PHOENIX — A judge on Monday evening refused to block a new Arizona law allowing sports gambling to be run by professional sports teams in a decision that will allow the major gambling expansion start as planned later this week.
Maricopa County Superior Court Judge James Smith refused to issue an injunction barring sports betting from starting Thursday. The ruling came just hours after he held an unusual Labor Day hearing on the request filed by one tribe.
The Yavapai-Prescott Indian Tribe wanted the law, which allows professional sports teams to get licenses to run sports gambling, declared unconstitutional. They argued it violates the state’s Voter Protection Act by illegally amending the 2002 voter initiative that authorized tribal gambling in Arizona by allowing nontribal groups to have gambling operations without asking voters to weigh in. Proposition 202 restricted gambling outside tribal reservations.
But Smith wrote that Proposition 202 regulated the types of gambling allowed at tribal casinos, not other kinds of betting.
“Plaintiff did not cite language from the proposition indicating that Arizona would never expand gambling to different activities or locations,” Smith wrote. “What is more, the proposition contemplated gambling expansions.”
The judge also rejected several other arguments the tribe made in seeking to have the sports betting law declared unconstitutional.
“Today’s ruling is not just a win in court, but a win for Arizona,” said C.J. Karamargin, spokesman for Gov. Doug Ducey, who signed House Bill 2772 into law in April. “A tremendous amount of work by a diverse group of stakeholders has gone in to implementing HB2772 and the amended tribal-state gaming compacts. This ruling means that work will be allowed to continue.”
The tribe also argued the law passed by the Legislature and signed by the Republican governor is unfair because it allows 10 licenses for professional teams to run sports betting at or near their stadiums and online, while allocated only 10 for tribes to run online sports betting operations. All tribes with casinos can run sports books.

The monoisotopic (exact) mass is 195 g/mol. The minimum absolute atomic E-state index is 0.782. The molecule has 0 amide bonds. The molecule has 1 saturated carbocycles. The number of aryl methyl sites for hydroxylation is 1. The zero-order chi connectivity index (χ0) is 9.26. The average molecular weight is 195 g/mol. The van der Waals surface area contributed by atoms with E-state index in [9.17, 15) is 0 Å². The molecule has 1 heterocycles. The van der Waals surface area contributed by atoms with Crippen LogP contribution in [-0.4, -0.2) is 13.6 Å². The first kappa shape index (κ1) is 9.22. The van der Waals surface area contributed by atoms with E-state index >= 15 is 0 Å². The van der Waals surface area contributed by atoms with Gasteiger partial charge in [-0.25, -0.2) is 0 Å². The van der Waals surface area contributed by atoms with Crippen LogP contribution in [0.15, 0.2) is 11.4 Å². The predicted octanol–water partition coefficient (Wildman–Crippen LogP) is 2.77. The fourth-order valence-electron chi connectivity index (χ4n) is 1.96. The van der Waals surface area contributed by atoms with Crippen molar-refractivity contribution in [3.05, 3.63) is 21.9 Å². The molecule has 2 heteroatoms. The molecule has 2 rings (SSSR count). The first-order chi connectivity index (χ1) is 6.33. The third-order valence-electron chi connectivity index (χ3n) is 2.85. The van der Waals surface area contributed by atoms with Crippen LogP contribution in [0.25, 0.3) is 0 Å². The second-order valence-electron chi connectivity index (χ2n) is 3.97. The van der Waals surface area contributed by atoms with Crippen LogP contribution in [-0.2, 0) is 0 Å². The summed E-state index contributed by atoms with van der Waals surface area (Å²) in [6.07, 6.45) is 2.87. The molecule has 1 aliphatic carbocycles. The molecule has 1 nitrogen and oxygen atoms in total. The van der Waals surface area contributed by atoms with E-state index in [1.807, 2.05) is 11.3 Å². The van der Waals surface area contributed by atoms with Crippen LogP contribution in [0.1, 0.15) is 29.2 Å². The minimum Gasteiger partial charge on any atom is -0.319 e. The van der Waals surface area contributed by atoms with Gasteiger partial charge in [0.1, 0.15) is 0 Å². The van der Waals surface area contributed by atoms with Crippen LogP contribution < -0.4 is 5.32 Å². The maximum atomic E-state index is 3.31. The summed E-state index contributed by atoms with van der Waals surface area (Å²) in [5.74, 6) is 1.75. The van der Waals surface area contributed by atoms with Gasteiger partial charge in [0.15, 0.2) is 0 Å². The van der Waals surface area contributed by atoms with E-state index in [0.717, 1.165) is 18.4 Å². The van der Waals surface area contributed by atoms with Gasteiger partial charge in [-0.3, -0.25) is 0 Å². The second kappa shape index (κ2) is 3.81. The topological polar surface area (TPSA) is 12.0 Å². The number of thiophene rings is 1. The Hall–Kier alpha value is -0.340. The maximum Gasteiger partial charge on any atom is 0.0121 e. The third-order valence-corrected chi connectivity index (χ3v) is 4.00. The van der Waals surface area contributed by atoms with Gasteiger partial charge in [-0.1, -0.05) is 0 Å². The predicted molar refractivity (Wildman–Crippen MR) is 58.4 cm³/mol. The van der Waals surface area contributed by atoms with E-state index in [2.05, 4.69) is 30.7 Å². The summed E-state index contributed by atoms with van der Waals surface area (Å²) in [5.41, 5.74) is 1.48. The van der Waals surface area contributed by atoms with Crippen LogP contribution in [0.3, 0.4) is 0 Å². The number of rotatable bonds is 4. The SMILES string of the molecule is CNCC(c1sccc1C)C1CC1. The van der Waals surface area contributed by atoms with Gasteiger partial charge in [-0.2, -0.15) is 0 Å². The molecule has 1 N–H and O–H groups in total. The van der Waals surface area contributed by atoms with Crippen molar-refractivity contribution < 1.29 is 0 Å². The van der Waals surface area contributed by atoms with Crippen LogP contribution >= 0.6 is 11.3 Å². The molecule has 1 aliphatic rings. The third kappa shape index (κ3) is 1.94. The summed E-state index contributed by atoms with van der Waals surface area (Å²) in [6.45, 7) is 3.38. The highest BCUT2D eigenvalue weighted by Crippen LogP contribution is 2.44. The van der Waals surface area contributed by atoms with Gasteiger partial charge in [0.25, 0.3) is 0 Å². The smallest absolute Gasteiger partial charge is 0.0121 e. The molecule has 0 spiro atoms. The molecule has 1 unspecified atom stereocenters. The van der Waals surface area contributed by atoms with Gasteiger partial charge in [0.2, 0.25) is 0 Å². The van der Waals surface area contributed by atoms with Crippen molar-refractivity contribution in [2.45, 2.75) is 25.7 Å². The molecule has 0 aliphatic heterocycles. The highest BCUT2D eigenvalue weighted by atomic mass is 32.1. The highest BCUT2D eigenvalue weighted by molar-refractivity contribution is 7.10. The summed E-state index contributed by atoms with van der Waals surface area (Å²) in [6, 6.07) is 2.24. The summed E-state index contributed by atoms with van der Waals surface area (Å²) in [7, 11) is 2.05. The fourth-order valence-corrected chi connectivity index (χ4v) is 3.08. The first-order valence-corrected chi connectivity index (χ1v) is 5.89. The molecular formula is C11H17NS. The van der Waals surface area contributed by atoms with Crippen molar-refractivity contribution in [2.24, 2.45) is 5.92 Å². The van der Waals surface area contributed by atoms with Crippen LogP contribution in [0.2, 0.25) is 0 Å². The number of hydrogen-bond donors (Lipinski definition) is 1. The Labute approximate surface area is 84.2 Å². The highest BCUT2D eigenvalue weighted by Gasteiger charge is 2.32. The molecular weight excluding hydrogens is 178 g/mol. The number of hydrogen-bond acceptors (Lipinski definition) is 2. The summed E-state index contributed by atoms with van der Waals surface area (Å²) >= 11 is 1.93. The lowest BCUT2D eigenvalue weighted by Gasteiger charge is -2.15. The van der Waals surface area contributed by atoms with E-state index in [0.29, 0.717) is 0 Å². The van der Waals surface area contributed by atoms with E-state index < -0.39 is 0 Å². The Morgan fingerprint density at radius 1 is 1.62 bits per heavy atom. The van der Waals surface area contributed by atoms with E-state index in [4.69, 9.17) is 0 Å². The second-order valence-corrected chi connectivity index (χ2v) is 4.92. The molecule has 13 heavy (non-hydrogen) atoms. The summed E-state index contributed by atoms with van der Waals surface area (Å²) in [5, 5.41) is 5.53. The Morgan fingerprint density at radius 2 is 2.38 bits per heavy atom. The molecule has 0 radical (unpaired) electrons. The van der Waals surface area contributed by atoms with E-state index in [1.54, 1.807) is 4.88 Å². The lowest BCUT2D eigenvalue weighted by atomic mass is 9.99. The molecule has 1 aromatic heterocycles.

That shortchanged tribes because there are only nine qualifying teams or events such as professional golf tournaments while there are more than twice that number of tribes competing for licenses, and all must pay a nonrefundable $100,000 application fee.
Smith’s ruling said that may be worth exploring as the lawsuit proceeds, but is far below what is needed to issue an injunction.
Attorneys for the state said the tribe’s interpretation of the law is wrong and it also waited too long to seek a restraining order preventing sports betting from starting.
Smith agreed the tribe’s delay in filing the lawsuit weighed against it, noting that the legislation was signed in April, as were updated tribal gaming compacts that most of Arizona’s 22 tribes signed.
“The tribe’s delay filing suit rebuts the notion of irreparable harm,” Smith wrote.
And he rejected the tribe’s “speculative” argument that allowing sports gambling outside of tribal casinos will harm the tribe’s revenue. Those factors helped push the balance of hardships that judges weigh at the preliminary injunction stage of a suit far into the state’s favor, he wrote.
The tribe contends that allowing off-reservation sports betting will siphon off gamblers that would normally go to their two casinos in Prescott, about 100 miles north of Phoenix, by removing tribes' exclusive rights to run gambling operations. But it mainly argued that its inability to get an online sport gambling license could decrease its future revenue.
The professional teams, including all of the major sports franchises, NASCAR and PGA events that were issued state licenses are all based in metro Phoenix. They will run brick-and-mortar sports betting operations at or close to their stadiums or related venues, but also can take bets online.
In concert with the new law, Ducey and the vast majority of Arizona’s 22 tribes — but not the Yavapai-Prescott tribe — signed new tribal gaming compacts that greatly expand tribes' exclusive gambling offerings. Tribal casinos can now offer games such as Baccarat and craps to their existing offerings of slot machines, blackjack and poker. Ten tribes were awarded sports gambling licenses that allow them to run sports books online.
The new compacts were the result of five years' negotiations between the governor's office and tribal leaders across the state.